The tell-tail signs that your cat might need a change of diet!
With diet playing such an important role in the overall health and wellbeing of our pets, just how do you know that your cat’s diet is adding and not detracting from their quality of life?
We asked our resident vet, Dr Heidi for some of the more common ‘tell-tail’ signs that a change of diet may be on the cards.
Sign #1 – Loss of appetite
If you notice that your cat stops eating or drinking for an entire day or more, take note and book them in to see your vet!
Similarly, if your cat is losing interest in their food then this may be a sign that their diet is missing the vital minerals, nutrients and power that a wholefood diet can provide. Cats should experience joy when they eat and become excited at the prospect of their next meal. If your cat shows a distinct lack of interest then try a fresh, unprocessed diet and notice the difference. Cats are fastidious eaters and will not be able to tolerate highly processed food without it impacting their health.
Sign #2 - Frequent vomiting
Many cat owners think that vomiting is normal, but vomiting is never without a reason. Cats who are fed highly-processed food are more likely to suffer from digestive problems such as pancreatitis, or liver and kidney disease. Cats frequently hide their symptoms but frequent vomiting is a sign that a trip to the vet is important.
Sign #3 – Diarrhoea
Frequent diarrhoea is a sure sign that there is some form of deeper digestive issue with your cat which requires some care and attention from your local vet. Diarrhoea is also very uncomfortable for your cat and if left untreated, can lead to dehydration and further digestive damage.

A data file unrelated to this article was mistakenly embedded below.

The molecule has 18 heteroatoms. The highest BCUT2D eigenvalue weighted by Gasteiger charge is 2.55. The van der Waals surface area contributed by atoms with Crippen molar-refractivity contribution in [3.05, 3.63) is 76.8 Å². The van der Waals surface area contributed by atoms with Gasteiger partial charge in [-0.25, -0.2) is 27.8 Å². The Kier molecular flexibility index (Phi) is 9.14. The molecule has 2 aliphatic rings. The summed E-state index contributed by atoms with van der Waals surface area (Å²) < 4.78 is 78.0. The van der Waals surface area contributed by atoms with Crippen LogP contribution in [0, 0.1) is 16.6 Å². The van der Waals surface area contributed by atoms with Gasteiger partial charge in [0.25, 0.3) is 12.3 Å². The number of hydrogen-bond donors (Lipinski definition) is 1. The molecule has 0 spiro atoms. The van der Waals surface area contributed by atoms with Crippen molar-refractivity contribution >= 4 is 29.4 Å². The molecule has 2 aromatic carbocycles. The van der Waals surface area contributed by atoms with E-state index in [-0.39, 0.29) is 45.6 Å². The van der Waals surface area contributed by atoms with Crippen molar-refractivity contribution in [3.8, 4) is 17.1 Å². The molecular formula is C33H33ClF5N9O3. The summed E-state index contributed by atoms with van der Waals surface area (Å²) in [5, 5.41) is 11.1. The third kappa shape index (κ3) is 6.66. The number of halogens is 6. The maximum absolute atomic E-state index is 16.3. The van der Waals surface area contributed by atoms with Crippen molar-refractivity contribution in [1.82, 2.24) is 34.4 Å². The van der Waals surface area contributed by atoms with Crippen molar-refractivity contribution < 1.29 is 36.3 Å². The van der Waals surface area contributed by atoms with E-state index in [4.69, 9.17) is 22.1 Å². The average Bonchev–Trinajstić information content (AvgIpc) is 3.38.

A vet may recommend a diet change as part of the solution to restoring the wellness for your pet.
Sign #4 - Changes in urination
If you notice a change in the quantity of your cat’s ‘pee’ or, that your cat is struggling to pee full stop, then this will usually indicate a urinary tract or kidney problem and needs to be addressed immediately by your local vet.
Again, foods with a high water content help to promote a healthy urinary pH and facilitate dilution in the digestive system, while others can assist the bladder to heal after a period of urinary stress such as cranberries.
Sign #5 - Smelly breath
Cats are designed to eat small, furry animals so a soft, mushy, processed diet can allow tartar to accumulate on their teeth. If you notice that your cat is breathing oddly and/or with a particularly foul odour, it probably means that your cat has some kidney problems and serious dental disease. It is advisable to take your cat to a vet for a check-up.
A healthy pet starts with healthy choices for their food bowl.
Here are some other quick serving tips that your cat will love you for!
- Use a clean, metal or ceramic dish for serving food – plastic absorbs lots of nasty residues over time that are not great for your pets!
- Serve food warm or at room temperature
- Serve water that has no chlorine or fluoride additives if possible. Ideally, cats love running water ( try using a water fountain ) and living rainwater.
Cat Mum to Angel, Petal, Carrot, Tigress and several transient kittens